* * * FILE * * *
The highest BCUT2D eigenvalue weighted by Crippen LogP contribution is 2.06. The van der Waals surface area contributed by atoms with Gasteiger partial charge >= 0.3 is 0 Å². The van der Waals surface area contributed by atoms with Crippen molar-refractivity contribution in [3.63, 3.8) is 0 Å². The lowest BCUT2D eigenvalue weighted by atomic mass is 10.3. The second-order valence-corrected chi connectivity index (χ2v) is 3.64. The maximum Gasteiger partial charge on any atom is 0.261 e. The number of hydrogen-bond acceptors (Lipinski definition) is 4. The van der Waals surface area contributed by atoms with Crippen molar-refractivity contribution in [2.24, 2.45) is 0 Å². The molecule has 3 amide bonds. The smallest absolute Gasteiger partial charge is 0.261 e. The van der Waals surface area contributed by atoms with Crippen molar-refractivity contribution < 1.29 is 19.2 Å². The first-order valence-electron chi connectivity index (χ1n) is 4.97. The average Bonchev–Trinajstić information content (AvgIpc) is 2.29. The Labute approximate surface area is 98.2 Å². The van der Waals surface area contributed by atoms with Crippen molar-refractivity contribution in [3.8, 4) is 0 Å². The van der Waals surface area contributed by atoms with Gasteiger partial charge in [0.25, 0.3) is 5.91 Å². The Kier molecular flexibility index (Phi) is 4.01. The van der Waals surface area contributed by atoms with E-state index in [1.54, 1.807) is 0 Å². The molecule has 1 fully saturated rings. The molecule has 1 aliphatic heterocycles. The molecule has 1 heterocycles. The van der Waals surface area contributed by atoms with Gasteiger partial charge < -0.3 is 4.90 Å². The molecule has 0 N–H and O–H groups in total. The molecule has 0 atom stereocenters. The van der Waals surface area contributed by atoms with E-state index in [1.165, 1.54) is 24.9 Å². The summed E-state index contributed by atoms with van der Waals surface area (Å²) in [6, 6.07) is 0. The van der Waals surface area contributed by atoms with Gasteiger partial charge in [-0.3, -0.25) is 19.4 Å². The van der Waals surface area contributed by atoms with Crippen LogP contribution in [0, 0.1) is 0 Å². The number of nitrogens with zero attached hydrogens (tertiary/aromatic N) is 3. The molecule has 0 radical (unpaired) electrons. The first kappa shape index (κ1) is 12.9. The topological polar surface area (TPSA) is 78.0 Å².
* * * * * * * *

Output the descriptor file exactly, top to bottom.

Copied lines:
The highest BCUT2D eigenvalue weighted by Crippen LogP contribution is 2.06. The van der Waals surface area contributed by atoms with Gasteiger partial charge >= 0.3 is 0 Å². The van der Waals surface area contributed by atoms with Crippen molar-refractivity contribution in [3.63, 3.8) is 0 Å². The lowest BCUT2D eigenvalue weighted by atomic mass is 10.3. The second-order valence-corrected chi connectivity index (χ2v) is 3.64. The maximum Gasteiger partial charge on any atom is 0.261 e. The number of hydrogen-bond acceptors (Lipinski definition) is 4. The van der Waals surface area contributed by atoms with Crippen molar-refractivity contribution in [2.24, 2.45) is 0 Å². The molecule has 3 amide bonds. The smallest absolute Gasteiger partial charge is 0.261 e. The van der Waals surface area contributed by atoms with Crippen molar-refractivity contribution < 1.29 is 19.2 Å². The first-order valence-electron chi connectivity index (χ1n) is 4.97. The average Bonchev–Trinajstić information content (AvgIpc) is 2.29. The Labute approximate surface area is 98.2 Å². The van der Waals surface area contributed by atoms with Crippen molar-refractivity contribution in [3.8, 4) is 0 Å². The van der Waals surface area contributed by atoms with Gasteiger partial charge in [0.25, 0.3) is 5.91 Å². The Kier molecular flexibility index (Phi) is 4.01. The van der Waals surface area contributed by atoms with E-state index in [1.54, 1.807) is 0 Å². The molecule has 1 fully saturated rings. The molecule has 1 aliphatic heterocycles. The molecule has 1 heterocycles. The van der Waals surface area contributed by atoms with Gasteiger partial charge < -0.3 is 4.90 Å². The molecule has 0 N–H and O–H groups in total. The molecule has 0 atom stereocenters. The van der Waals surface area contributed by atoms with E-state index in [1.165, 1.54) is 24.9 Å². The summed E-state index contributed by atoms with van der Waals surface area (Å²) in [6, 6.07) is 0. The van der Waals surface area contributed by atoms with Gasteiger partial charge in [-0.3, -0.25) is 19.4 Å². The van der Waals surface area contributed by atoms with Crippen LogP contribution in [0, 0.1) is 0 Å². The number of nitrogens with zero attached hydrogens (tertiary/aromatic N) is 3. The molecule has 0 radical (unpaired) electrons. The first kappa shape index (κ1) is 12.9. The topological polar surface area (TPSA) is 78.0 Å².